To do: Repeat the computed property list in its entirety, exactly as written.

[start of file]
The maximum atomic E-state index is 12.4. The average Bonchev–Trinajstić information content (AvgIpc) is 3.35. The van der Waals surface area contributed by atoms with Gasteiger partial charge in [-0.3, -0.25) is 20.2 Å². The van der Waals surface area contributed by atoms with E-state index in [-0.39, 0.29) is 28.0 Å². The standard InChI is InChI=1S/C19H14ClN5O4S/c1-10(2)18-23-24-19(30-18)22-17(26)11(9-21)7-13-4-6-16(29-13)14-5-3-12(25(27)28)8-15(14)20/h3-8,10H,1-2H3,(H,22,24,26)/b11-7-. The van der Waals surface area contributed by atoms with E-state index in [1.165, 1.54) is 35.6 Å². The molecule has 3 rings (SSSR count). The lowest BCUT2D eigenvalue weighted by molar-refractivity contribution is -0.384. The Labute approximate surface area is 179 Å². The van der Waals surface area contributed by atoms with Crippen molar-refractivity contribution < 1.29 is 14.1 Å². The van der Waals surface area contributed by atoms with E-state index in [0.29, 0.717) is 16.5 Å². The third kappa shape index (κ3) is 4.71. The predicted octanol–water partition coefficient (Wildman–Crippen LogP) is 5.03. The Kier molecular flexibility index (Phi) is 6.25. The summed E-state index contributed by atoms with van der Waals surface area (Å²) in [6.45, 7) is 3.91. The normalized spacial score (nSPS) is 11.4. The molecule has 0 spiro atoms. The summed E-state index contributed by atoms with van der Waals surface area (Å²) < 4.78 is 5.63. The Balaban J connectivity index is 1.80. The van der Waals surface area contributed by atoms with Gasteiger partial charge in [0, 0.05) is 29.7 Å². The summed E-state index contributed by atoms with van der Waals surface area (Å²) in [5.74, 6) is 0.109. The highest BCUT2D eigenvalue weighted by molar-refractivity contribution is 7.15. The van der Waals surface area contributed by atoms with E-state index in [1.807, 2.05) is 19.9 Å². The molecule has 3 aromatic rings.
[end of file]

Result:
The maximum atomic E-state index is 12.4. The average Bonchev–Trinajstić information content (AvgIpc) is 3.35. The van der Waals surface area contributed by atoms with Gasteiger partial charge in [-0.3, -0.25) is 20.2 Å². The van der Waals surface area contributed by atoms with E-state index in [-0.39, 0.29) is 28.0 Å². The standard InChI is InChI=1S/C19H14ClN5O4S/c1-10(2)18-23-24-19(30-18)22-17(26)11(9-21)7-13-4-6-16(29-13)14-5-3-12(25(27)28)8-15(14)20/h3-8,10H,1-2H3,(H,22,24,26)/b11-7-. The van der Waals surface area contributed by atoms with E-state index in [1.165, 1.54) is 35.6 Å². The molecule has 3 rings (SSSR count). The lowest BCUT2D eigenvalue weighted by molar-refractivity contribution is -0.384. The Labute approximate surface area is 179 Å². The van der Waals surface area contributed by atoms with Crippen molar-refractivity contribution < 1.29 is 14.1 Å². The van der Waals surface area contributed by atoms with E-state index in [0.29, 0.717) is 16.5 Å². The third kappa shape index (κ3) is 4.71. The predicted octanol–water partition coefficient (Wildman–Crippen LogP) is 5.03. The Kier molecular flexibility index (Phi) is 6.25. The summed E-state index contributed by atoms with van der Waals surface area (Å²) in [6.45, 7) is 3.91. The normalized spacial score (nSPS) is 11.4. The molecule has 0 spiro atoms. The summed E-state index contributed by atoms with van der Waals surface area (Å²) < 4.78 is 5.63. The Balaban J connectivity index is 1.80. The van der Waals surface area contributed by atoms with Gasteiger partial charge in [0, 0.05) is 29.7 Å². The summed E-state index contributed by atoms with van der Waals surface area (Å²) in [5.74, 6) is 0.109. The highest BCUT2D eigenvalue weighted by molar-refractivity contribution is 7.15. The van der Waals surface area contributed by atoms with E-state index in [1.807, 2.05) is 19.9 Å². The molecule has 3 aromatic rings.